Research focusing on learning in informal situations (Lemke, Lecusay, Cole, & Michalchik, 2015) is extending pedagogical knowledge to recognize the role of the learners in the process. Rogoff (1990) described guided participation as a method of informal learning that started with highly-scaffolded modeling and demonstration by mentors early in the experience, but learners assume increasing responsibility for planning, undertaking, and judging the learning products as they develop greater expertise. Caine and Caine (2011) proposed guided experience as a pedagogy that captures the nature of learning that occurs in natural environments, which follows the perception/ action cycle. The perception/ action cycle posits learning is the continuous process of recognizing a situation, interpreting it according to what it is already known, acting, and then adjusting further perceptions according to feedback after acting. Guided experiences are based on three elements:

    • Relaxed alertness which find the learners motivated and prepared to learn in a stress-free, but high-expectation, environment.
    • A complex experience which finds the learners acting in the same manner as experts rather than learning about what experts know.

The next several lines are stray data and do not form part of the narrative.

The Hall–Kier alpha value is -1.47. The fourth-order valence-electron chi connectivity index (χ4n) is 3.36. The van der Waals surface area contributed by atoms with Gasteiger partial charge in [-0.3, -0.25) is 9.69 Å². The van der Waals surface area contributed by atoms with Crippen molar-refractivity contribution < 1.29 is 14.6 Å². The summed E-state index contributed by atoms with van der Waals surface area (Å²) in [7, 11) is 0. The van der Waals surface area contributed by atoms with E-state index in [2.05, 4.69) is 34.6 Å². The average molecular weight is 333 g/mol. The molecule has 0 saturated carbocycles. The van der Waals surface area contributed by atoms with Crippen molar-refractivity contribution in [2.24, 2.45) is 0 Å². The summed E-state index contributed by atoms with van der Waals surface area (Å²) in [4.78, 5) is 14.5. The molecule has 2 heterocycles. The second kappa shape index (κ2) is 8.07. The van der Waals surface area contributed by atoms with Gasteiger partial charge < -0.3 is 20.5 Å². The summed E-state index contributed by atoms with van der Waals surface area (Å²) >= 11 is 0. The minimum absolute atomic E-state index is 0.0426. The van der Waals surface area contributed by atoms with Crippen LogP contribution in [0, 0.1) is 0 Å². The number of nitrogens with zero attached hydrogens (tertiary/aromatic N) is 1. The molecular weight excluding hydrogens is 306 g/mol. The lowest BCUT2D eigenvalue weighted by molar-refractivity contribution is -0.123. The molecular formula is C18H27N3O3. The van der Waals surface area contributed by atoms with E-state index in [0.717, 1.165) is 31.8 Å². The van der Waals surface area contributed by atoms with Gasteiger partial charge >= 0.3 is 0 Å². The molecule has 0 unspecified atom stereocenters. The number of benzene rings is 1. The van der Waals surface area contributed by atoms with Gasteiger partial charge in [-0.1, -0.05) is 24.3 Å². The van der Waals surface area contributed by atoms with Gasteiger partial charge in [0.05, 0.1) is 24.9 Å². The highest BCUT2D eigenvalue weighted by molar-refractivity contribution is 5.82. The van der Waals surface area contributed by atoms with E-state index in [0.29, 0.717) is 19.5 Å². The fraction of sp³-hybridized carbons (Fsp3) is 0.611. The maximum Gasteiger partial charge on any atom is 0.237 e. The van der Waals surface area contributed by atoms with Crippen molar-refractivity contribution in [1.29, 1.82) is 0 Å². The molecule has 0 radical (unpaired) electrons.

• Active processing experience which finds the learners thinking about and making sense of their experiences.

    Digital media is also presented as more amenable to guided experience than print. Caine and Caine (2011) even suggest that “technology often plays havoc” with pedagogy designed to transmit knowledge as it “includes student decision making, applying creative solutions to complex and real-life problems, and negotiating with peers and experts” (p. 20). Because more channels of communication, including body language and other movements, are possible with video but nit with text, the nature of the learning that can occur is different when using video media.

    Mizuko Ito and her colleagues at the Digital Media and Learning Research Hub seem to have expanded the definition of natural learning as they studied connected learning in young people who comprise the digital generations. That research group observed learning that occurs outside of school tends to be “socially embedded, interest-driven, and organized toward educational, economic, or political opportunity” (Ito, et. al, 2013, p. 6). The students who arrive in today’s classrooms are active and independent learners because of their experiences in the digital world, thus their experiences influence which pedagogies are effective with these populations. Such differences have been recognized by educational scholars for decades, and they led Bereiter (2002) to conclude, “everyday cognition makes more sense if we abandon the idea of a mind operating on stored mental content and replace it with the idea of a mind continually and automatically responding to the world” (pp. 196-7).